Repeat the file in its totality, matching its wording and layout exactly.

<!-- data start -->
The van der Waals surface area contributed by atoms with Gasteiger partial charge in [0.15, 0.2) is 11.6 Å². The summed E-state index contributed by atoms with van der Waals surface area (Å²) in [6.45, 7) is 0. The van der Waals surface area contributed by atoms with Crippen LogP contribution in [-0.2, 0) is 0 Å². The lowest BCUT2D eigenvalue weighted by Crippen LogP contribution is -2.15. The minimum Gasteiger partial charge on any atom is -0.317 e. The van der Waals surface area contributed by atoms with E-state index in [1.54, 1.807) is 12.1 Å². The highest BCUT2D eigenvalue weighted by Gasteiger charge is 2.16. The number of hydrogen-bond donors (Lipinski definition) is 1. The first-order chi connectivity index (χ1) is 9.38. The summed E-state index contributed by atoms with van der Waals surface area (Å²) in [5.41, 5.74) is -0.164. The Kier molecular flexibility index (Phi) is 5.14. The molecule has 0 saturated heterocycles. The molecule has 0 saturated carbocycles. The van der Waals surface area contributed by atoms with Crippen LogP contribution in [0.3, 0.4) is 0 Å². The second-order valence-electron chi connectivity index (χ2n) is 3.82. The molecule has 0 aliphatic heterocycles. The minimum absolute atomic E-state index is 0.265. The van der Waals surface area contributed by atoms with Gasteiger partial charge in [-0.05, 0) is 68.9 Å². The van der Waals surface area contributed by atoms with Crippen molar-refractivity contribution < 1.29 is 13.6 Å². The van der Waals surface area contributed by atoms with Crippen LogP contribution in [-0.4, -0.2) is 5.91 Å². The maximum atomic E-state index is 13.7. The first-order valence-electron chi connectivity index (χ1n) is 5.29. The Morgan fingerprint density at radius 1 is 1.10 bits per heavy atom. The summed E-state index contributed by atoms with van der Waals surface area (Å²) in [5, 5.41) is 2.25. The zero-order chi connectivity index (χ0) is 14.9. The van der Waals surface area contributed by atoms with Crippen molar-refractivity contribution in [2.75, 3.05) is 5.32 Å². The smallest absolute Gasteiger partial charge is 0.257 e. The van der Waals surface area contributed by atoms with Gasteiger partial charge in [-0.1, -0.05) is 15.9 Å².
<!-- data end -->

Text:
The van der Waals surface area contributed by atoms with Gasteiger partial charge in [0.15, 0.2) is 11.6 Å². The summed E-state index contributed by atoms with van der Waals surface area (Å²) in [6.45, 7) is 0. The van der Waals surface area contributed by atoms with Crippen LogP contribution in [-0.2, 0) is 0 Å². The lowest BCUT2D eigenvalue weighted by Crippen LogP contribution is -2.15. The minimum Gasteiger partial charge on any atom is -0.317 e. The van der Waals surface area contributed by atoms with E-state index in [1.54, 1.807) is 12.1 Å². The highest BCUT2D eigenvalue weighted by Gasteiger charge is 2.16. The number of hydrogen-bond donors (Lipinski definition) is 1. The first-order chi connectivity index (χ1) is 9.38. The summed E-state index contributed by atoms with van der Waals surface area (Å²) in [5.41, 5.74) is -0.164. The Kier molecular flexibility index (Phi) is 5.14. The molecule has 0 saturated heterocycles. The molecule has 0 saturated carbocycles. The van der Waals surface area contributed by atoms with Crippen LogP contribution in [0.3, 0.4) is 0 Å². The second-order valence-electron chi connectivity index (χ2n) is 3.82. The molecule has 0 aliphatic heterocycles. The minimum absolute atomic E-state index is 0.265. The van der Waals surface area contributed by atoms with Gasteiger partial charge in [-0.05, 0) is 68.9 Å². The van der Waals surface area contributed by atoms with Crippen molar-refractivity contribution < 1.29 is 13.6 Å². The van der Waals surface area contributed by atoms with Crippen LogP contribution in [-0.4, -0.2) is 5.91 Å². The maximum atomic E-state index is 13.7. The first-order valence-electron chi connectivity index (χ1n) is 5.29. The Morgan fingerprint density at radius 1 is 1.10 bits per heavy atom. The summed E-state index contributed by atoms with van der Waals surface area (Å²) in [5, 5.41) is 2.25. The zero-order chi connectivity index (χ0) is 14.9. The van der Waals surface area contributed by atoms with Crippen molar-refractivity contribution in [2.75, 3.05) is 5.32 Å². The smallest absolute Gasteiger partial charge is 0.257 e. The van der Waals surface area contributed by atoms with Gasteiger partial charge in [-0.1, -0.05) is 15.9 Å².